Today’s new guide for Patrons of Crushing Krisis is for a character who has gone in and out of vogue for nearly five decades, but who is having perhaps his highest-profile year of all time in 2018…
Mister Miracle is having a very good year.
His 12-issue maxi-series from Tom King and Mitch Gerads is one of the biggest critical and fan hits of the year. It generates endless conversation, speculation, and dissection every month upon its release and both King and Gerads took home 2018 Eisner Awards for their work just halfway through the run.
This is not a coincidence. Not just because King and Gerads are both at the top of their games right now, but because Mister Miracle is a character who ebbs and flows. It was time for him to make his return.
Before this iteration, there was Grant Morrison’s reimagination of the character in 2005. Before that, a string of New Gods series from 1992 to 2002. Before that, a long run in the Justice League and his 28-issue 1989 series.
It all started in 1971, when Scott Free was one of the major creations of Jack Kirby’s Fourth World at DC Comics. At the surface level, he seemed like an outlier – a random traveller on the countryside who stumbles into taking over the mantel of a famed escapologist. Yet, every issue unfurled more of Free’s complex entanglement with the wild world of Apokolips – from his epic love story with Big Barda to the and the nasty Granny Goodness and her female furies.
As it turns out, our charming Mister Miracle was actually the future sovereign of Apokolips… or of the more-peaceful New Genesis, based on a long-ago peace treaty slash child-swap between Darkseid and Highfather. When Scott Free defected from the pits of Apokolips to Earth, he voided the treaty.
All he had to do to fix things was give up his entire life.
That’s an irresistible theme – of messianism versus normalcy, of martyr versus man. Scott Free can only enjoy his domesticity on Earth with the knowledge that a pair of worlds he’s abandoned are suffering.
While the writers that immediately followed Kirby had no use for the character (he appeared only twice between the end of his revived series in 1979 and Crisis on Infinite Earths in 1985-86), a decade later he was ripe for revisitation when those themes were picked up by a new generation of creators in Justice League and his second ongoing. Kirby’s run ended in Scott and Barda’s marriage, and this run startedfrom their bland suburban life – and how addicted to that normalcy they had both become.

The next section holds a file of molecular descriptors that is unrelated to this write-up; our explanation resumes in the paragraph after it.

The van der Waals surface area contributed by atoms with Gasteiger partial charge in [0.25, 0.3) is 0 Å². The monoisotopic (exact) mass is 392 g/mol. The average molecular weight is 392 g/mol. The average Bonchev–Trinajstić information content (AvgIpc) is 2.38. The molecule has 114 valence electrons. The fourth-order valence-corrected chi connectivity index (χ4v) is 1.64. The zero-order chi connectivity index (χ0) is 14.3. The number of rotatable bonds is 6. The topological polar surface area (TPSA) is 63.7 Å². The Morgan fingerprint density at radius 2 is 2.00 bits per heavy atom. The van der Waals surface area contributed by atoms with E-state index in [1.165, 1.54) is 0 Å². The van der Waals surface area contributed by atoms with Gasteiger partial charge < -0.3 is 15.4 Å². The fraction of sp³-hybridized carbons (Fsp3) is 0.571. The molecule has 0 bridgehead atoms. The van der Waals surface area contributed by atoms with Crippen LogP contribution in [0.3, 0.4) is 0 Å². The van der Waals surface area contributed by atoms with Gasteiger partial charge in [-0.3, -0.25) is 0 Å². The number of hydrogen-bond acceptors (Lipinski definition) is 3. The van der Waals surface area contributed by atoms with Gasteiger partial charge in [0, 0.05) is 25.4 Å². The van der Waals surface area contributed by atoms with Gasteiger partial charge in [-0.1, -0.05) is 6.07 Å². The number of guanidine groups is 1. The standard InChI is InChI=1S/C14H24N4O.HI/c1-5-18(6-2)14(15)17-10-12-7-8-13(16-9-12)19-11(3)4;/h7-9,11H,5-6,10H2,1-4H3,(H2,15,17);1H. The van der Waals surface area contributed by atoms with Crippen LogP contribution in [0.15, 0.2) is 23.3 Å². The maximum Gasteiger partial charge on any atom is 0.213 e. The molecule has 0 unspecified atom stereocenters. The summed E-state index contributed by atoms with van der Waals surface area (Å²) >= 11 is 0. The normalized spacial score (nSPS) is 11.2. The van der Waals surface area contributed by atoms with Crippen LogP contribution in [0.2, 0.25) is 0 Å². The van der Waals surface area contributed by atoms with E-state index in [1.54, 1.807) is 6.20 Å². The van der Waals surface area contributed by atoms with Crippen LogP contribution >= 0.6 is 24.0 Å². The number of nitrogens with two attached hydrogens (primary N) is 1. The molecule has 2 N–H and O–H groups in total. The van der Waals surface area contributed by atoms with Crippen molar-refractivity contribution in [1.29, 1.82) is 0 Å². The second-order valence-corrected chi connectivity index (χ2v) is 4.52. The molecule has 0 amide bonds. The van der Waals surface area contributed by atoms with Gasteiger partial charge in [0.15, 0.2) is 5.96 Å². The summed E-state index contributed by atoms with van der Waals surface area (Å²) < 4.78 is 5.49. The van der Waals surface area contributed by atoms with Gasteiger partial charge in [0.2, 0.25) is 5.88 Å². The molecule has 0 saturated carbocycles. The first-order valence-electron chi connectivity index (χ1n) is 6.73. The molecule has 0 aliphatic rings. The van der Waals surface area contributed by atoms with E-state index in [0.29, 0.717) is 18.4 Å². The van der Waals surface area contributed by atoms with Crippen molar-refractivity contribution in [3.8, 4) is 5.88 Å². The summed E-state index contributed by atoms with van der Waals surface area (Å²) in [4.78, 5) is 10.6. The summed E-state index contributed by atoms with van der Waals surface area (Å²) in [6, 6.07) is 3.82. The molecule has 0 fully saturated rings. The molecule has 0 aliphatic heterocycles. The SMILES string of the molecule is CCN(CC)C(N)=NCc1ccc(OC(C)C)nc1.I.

Then, like the return of old gods to a young universe, big league creators like John Byrne and Walt Simonson couldn’t resist playing with Kirby’s creations when they were handed the keys to the Fourth World intellectual property at the close of the century. But, they weren’t interested in the normalcy narrative! They wanted to go hard at the full-on Kirby cosmic madness.
Mister Miracle fell into disuse again after that period ended in 2002, and in 2005 it was time for Grant Morrison to resurrect the character along with many other under-appreciated DC gems for Seven Soldiers– with his own unique spin, of course. He didn’t even use Scott Free as Mister Miracle!
And, now, Tom King is writing a version of Mister Miracle that’s at once reverent of Kirby but also completely in keeping with the domesticized tone of that 1989 ongoing and also winkingly aware of how Byrne and Simonson dragged him back in to all that cosmic drama.
Ultimately that didn’t make for a very difficult comic guide to research or format, but it gave me to opportunity to more-deeply understand one of DC’s most interesting characters – Scott Free, the man who can escape anything except for his own heritage.
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DC Guides: Animal Man, Aquaman, Catwoman, Batman – Index Ongoing Titles, Batman: Legends of the Dark Knight, Flash, Justice League, Mister Miracle, Nightwing, Outsiders, Suicide Squad, Teen Titans & Young Justice
Marvel Guides: Alpha Flight, Ant-Man & Giant-Man, Champions, Darkhawk, Dazzler, Domino, Falcon, Gwenpool, Legion, Marvel Era: Marvel Legacy, Moon Boy / Moon Girl & Devil Dinosaur, Ms. Marvel: Kamala Khan, Power Pack, Scarlet Witch, Sentry, Silk, Spider-Gwen, Spider-Man: Miles Morales, Venom, Vision